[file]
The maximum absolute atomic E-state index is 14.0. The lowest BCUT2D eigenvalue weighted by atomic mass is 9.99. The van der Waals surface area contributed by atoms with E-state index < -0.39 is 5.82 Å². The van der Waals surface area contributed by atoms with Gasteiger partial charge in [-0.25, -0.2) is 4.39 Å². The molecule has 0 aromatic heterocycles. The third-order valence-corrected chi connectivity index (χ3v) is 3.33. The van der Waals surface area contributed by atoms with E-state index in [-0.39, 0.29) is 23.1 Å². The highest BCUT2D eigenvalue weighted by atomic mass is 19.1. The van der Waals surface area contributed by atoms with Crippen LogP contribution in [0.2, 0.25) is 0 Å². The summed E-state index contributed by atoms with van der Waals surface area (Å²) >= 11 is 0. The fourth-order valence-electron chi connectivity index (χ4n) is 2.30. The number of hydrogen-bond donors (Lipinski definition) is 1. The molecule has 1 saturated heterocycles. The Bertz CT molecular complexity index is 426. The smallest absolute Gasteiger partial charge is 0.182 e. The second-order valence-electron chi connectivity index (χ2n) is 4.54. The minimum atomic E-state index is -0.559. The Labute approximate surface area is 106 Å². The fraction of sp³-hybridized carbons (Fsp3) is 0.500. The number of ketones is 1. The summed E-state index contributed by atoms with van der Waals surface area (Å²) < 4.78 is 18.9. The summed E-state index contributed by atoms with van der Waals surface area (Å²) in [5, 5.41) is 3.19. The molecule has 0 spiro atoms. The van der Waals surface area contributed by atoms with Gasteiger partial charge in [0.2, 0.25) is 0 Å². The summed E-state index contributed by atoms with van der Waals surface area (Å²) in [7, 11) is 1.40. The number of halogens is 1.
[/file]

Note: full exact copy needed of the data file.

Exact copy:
The maximum absolute atomic E-state index is 14.0. The lowest BCUT2D eigenvalue weighted by atomic mass is 9.99. The van der Waals surface area contributed by atoms with E-state index < -0.39 is 5.82 Å². The van der Waals surface area contributed by atoms with Gasteiger partial charge in [-0.25, -0.2) is 4.39 Å². The molecule has 0 aromatic heterocycles. The third-order valence-corrected chi connectivity index (χ3v) is 3.33. The van der Waals surface area contributed by atoms with E-state index in [-0.39, 0.29) is 23.1 Å². The highest BCUT2D eigenvalue weighted by atomic mass is 19.1. The van der Waals surface area contributed by atoms with Crippen LogP contribution in [0.2, 0.25) is 0 Å². The summed E-state index contributed by atoms with van der Waals surface area (Å²) >= 11 is 0. The fourth-order valence-electron chi connectivity index (χ4n) is 2.30. The number of hydrogen-bond donors (Lipinski definition) is 1. The molecule has 1 saturated heterocycles. The Bertz CT molecular complexity index is 426. The smallest absolute Gasteiger partial charge is 0.182 e. The second-order valence-electron chi connectivity index (χ2n) is 4.54. The minimum atomic E-state index is -0.559. The Labute approximate surface area is 106 Å². The fraction of sp³-hybridized carbons (Fsp3) is 0.500. The number of ketones is 1. The summed E-state index contributed by atoms with van der Waals surface area (Å²) < 4.78 is 18.9. The summed E-state index contributed by atoms with van der Waals surface area (Å²) in [5, 5.41) is 3.19. The molecule has 0 spiro atoms. The van der Waals surface area contributed by atoms with Gasteiger partial charge in [0.2, 0.25) is 0 Å². The summed E-state index contributed by atoms with van der Waals surface area (Å²) in [7, 11) is 1.40. The number of halogens is 1.